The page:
Investment bank Morgan Stanley says the addressable market for solar PV in the US is way bigger than anyone had previously imagined; and battery storage costs could fall way quicker than thought.
This combination of solar and storage will have big implications for the utility industry, which tries to tackle a rampant new technology in the same way that telecom companies had to deal with the emergence of wireless more than a decade ago.
Morgan Stanley says its “base case” addressable market for distributed solar in the US is 240GW within five years. In its bull case – where a 10% investment tax credit remains and there are lower grid charges, it estimates the addressable solar market at 415GW. That compares to just 6.2GW of residential and commercial solar installed to date.
It also says that battery costs could fall by more than half – courtesy of the ‘GigaFactory‘ proposed by electric vehicle maker Tesla. This, combined with the move to make higher fixed grid charges, are likely to inspire more consumers and businesses to go off the grid.
“There may be a “tipping point” that causes customers to seek an off-grid approach,” Morgan Stanley writes in a report. “The more customers move to solar, the remaining utility customer bill will rise, creating even further “headroom” for Tesla’s off-grid approach.”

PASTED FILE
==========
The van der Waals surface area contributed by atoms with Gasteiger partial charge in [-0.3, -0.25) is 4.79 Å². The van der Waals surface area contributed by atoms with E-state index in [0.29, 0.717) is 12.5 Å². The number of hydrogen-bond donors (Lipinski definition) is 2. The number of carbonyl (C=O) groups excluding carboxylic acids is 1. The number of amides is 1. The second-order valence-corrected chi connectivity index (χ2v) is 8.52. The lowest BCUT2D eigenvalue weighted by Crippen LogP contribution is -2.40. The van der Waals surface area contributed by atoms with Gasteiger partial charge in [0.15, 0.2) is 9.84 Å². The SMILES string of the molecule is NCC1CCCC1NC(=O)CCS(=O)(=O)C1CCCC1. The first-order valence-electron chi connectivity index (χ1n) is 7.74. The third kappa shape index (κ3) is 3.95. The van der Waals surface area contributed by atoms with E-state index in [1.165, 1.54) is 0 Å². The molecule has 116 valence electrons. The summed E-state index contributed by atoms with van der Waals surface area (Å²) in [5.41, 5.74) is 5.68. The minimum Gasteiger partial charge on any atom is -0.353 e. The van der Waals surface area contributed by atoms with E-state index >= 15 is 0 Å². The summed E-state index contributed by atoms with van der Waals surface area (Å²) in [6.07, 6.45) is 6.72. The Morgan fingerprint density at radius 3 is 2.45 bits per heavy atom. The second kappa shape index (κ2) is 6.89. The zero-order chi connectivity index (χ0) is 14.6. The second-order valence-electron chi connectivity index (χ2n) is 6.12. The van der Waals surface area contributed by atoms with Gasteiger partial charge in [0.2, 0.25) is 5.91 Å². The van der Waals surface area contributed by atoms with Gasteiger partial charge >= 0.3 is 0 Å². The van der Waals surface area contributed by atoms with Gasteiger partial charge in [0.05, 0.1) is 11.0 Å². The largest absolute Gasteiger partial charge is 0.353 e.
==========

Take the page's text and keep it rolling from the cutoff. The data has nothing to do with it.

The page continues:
Morgan Stanley expects customers to take one of three potential approaches – and they are remarkably similar to the scenarios painted by the CSIRO, in its Future Grid Forum publication on Australia.
The first is solar customers staying on the grid, but net zero grid power usage. In this scenario, a customer produces more power than needed during the day, but draws from the grid at night time.
Under this approach, homeowners might not use batteries to a large extent, because the grid is effectively acting as a battery and power management system, ensuring customers have power when they need it. However, Morgan Stanley says this will likely push up bills for remaining utility customers, creating more “rate headroom” for off-grid approaches.
The second scenario is using no grid power, even at night, but having the ability to seek emergency grid service in the event of a home power system failure. In this approach, the homeowner would purchase significant battery storage capacity to draw down power at night stored in their batteries that was produced during the day from their solar panels. Customers would, however, remain connected to the grid, and could seek “emergency power service” from the utility in the event that the home power system fails.
The interesting question about this approach is the cost of that service. It would be likely, Morgan Stanley says, that the utilities would set a high emergency access fee, providing a further incentive for customers to go fully off-grid.
That leads to the third approach – Fully off the grid. Customers choose this approach because to have any grid access would require a large non-bypassable, fixed-grid charge.
© 2014 Solar Choice Pty Ltd